When you take a divorce to court, you have things you want to work in your favor. Some might, and others might not. The court gives its verdict. Sometimes your ex-spouse may fail to follow this verdict and do the exact opposite. In such a situation, you need to go the legal way to enforce them to follow the decree. A decree is a document that the court issues upon its ruling. It contains details that indicate why the marriage was dissolved and what it ruled concerning child custody, property division, and child support. When an ex-spouse does not meet the obligations, you can take action on them. Here is what you should do.
Call a Lawyer
A divorce verdict is final and legal, and everyone involved must uphold it. If you cannot comply, you must address the situation in court. Therefore if your ex-spouse has refused to comply, you need a lawyer to assist you. Check Catherine Haber lawyer reviews to see their experience in helping people solve family issues in court. The lawyer will counsel you on legal matters to make the right decisions. On top of that, they will help you collect the evidence you need to prove your ex-spouse has violated the ruling.
Evaluate the Violation
Before you present the case of violation, you need to know how your ex has violated the verdict. Therefore, go through the document to see what they have not done. For example, your ex may refuse to pay child support. They may also refuse to let you see the kids if you have visitation rights. They may also fail to transfer property as ruled by the judge. Therefore, you need to know these violations to know what you are presenting.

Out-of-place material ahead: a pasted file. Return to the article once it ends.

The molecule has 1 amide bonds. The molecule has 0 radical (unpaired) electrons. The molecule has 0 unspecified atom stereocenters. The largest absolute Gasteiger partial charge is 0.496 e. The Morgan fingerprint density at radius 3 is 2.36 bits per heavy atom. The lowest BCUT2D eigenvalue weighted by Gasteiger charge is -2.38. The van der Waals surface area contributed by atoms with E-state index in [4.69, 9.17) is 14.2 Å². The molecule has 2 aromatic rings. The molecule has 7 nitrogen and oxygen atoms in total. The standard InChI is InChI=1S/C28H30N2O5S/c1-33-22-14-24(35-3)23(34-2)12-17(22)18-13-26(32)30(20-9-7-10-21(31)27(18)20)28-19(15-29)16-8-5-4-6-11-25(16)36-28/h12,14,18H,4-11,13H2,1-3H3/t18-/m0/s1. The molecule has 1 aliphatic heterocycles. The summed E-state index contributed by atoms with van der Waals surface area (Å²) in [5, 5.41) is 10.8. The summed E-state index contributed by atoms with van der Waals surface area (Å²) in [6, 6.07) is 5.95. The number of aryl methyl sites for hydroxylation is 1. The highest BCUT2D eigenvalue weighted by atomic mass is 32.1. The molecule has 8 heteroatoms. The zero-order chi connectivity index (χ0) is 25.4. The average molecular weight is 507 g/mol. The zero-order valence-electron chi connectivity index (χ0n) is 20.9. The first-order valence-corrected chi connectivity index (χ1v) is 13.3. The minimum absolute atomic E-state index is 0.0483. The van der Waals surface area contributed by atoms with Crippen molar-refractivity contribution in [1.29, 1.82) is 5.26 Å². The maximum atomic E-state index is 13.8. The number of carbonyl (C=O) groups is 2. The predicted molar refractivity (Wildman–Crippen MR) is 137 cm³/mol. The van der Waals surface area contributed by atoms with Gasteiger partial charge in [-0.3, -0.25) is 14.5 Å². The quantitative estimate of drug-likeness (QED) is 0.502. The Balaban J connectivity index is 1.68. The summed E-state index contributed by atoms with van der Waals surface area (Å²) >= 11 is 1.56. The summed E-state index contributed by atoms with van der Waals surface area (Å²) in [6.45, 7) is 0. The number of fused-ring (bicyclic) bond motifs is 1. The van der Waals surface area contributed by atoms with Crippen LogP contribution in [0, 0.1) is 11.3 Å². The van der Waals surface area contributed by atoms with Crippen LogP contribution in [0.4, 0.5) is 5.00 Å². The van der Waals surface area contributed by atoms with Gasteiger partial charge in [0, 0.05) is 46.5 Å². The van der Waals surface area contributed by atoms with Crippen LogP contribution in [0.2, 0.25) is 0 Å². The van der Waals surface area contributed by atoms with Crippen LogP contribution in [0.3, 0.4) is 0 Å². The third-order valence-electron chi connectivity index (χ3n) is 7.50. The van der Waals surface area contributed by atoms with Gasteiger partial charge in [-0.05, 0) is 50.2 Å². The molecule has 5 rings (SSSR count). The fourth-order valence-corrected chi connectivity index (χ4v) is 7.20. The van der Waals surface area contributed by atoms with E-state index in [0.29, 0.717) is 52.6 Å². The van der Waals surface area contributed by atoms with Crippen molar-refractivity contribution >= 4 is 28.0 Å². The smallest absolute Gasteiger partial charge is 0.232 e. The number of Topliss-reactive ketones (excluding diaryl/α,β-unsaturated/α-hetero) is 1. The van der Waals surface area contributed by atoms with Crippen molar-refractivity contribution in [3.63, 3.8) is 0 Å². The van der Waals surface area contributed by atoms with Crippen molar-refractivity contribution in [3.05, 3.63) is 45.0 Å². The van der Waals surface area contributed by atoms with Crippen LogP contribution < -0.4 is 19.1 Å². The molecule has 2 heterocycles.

The court works with evidence and reasoning to make its judgment. Therefore, you need proof that shows your ex has violated the decree. Please work with your lawyer to gather the evidence you can get to prove it. You can show the financial records or your conversation to prove their noncompliance. You need documents proving the violation if you want enforcement to occur. Therefore, your accusations must be backed by adequate documents.
Go to Court
After you have gathered evidence, you can file a motion of contempt. Call the court clerk and present your case. Depending on your presentation, the clerk will determine if you can file the motion. The motion will indicate the parts of the verdict that the ex has desecrated and why they should be held in contempt. If your ex is found guilty, the court will give them some time to honor the decree, and they may face jail time in a serious situation. Remember, state laws are different, and the time it takes to release them from jail may differ. The time spent in jail will not be compensated in case of lost employment or sustained physical disability.